The Australian Federal government's coronavirus tracing app is now working after all territories signed up to allow its use, its deputy chief medical officer confirmed.
Professor Paul Kelly said 5.6 million Australians had now downloaded the COVIDSafe app.
"I can announce the app is fully functional," he said during an update in Canberra on Wednesday afternoon.
"It is ready to go, all the states and territories have now signed up to use it.
"They have provided information about who in their public health units will be using it."
The announcement comes after it was revealed the information collected by the app would not be available to state and territory health officials until there was agreement by all jurisdictions on how the app would operate.
It meant that even if a person tested positive to Covid-19, the information could not be passed on to expedite the contact tracing process.
Prof Kelly said privacy and data security issues were now "all taken care of", and all states and territories had agreed to the proposals outlined by the Federal Government.
"[All jurisdictions] have now been trained to use it and know what information they are going to get and how it can be used for contact-tracing purposes," he said.
"We will look forward to seeing how that helps our disease detectives do their work in the coming days."
- If you have symptoms of the coronavirus, call the NZ Covid-19 Healthline on 0800 358 5453 (+64 9 358 5453 for international SIMs) or call your GP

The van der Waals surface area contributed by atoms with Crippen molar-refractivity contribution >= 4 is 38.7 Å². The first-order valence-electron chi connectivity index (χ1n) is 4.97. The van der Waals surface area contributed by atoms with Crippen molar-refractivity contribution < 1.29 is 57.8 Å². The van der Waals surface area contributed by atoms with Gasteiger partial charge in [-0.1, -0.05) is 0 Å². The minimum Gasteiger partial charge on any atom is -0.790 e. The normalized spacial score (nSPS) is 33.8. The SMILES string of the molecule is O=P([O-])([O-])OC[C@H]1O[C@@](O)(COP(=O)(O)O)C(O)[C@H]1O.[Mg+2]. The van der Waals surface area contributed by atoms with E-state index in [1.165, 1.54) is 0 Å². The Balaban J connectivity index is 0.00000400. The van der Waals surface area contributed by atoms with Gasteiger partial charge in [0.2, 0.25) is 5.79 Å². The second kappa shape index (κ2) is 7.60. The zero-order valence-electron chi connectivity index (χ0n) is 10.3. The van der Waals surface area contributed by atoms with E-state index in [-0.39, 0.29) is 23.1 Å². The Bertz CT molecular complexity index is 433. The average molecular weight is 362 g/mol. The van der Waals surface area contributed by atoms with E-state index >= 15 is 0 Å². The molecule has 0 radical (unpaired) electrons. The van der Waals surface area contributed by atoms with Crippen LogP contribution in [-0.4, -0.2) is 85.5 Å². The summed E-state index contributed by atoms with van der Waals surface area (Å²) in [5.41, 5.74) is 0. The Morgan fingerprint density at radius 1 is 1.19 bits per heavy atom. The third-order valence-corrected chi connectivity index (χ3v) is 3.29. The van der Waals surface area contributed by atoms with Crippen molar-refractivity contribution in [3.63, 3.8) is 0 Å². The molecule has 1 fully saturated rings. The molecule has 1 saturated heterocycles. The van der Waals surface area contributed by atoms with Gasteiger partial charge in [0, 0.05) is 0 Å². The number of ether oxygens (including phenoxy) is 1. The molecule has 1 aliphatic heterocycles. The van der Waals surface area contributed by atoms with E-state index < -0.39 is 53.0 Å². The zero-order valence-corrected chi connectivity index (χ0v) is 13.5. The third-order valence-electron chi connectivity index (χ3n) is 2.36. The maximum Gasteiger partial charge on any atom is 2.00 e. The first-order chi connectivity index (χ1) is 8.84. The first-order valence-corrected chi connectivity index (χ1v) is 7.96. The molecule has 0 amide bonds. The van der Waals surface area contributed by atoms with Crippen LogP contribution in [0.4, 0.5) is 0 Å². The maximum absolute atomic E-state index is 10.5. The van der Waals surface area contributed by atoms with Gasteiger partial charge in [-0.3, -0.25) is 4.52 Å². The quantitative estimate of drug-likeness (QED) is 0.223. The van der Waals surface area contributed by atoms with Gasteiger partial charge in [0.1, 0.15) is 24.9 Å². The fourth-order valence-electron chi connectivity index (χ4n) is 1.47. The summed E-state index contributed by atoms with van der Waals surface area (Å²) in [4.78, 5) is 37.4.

Kelly unaware if app used for contact tracing yet
Despite the app being operational, when asked if it had been used for contact tracing yet Prof Kelly said "not that he [knew] about".
"I am looking forward to hearing from colleagues how useful it is," he said.
"If I was doing that job now I would be looking forward to seeing how that contact-tracing app could give that information very quickly."
He encouraged people to download the app if they had not already, saying it would "make a big difference".
The app works by using a phone's Bluetooth signal to "ping" or exchange a "digital handshake" with another phone, also with the app, when two people are within 1.5 metres of each other for more than 15 minutes.
The data is then encrypted and stored on the person's phone until it is unlocked by health authorities if the user tests positive for the virus.
Finger-prick tests 'not useful' for diagnosis, Kelly says
The Deputy Chief Medical Officer was also asked about whether there were still plans to roll out "finger-prick" tests, previously approved by the government.
Prof Kelly said the standard Covid-19 tests, known as polymerase chain reaction or PCR tests, were the "gold standard" and were preferred because they were faster.
He said the finger-prick tests were not good for quick diagnosis because they looked for antibodies that are created when a person is infected with the virus but can take up to two weeks to be produced and detectable.
"That's not to say they're useless, they can have some use further down the track," Prof Kelly said.
"They're just not useful for diagnosis of an acute case.
"We purchased those antibody tests at a particular point in time when testing kits were at an extremely low number and difficult to find elsewhere in the world."
But Prof Kelly said while they would not be used for diagnosing the virus they would be put to other uses in the future.
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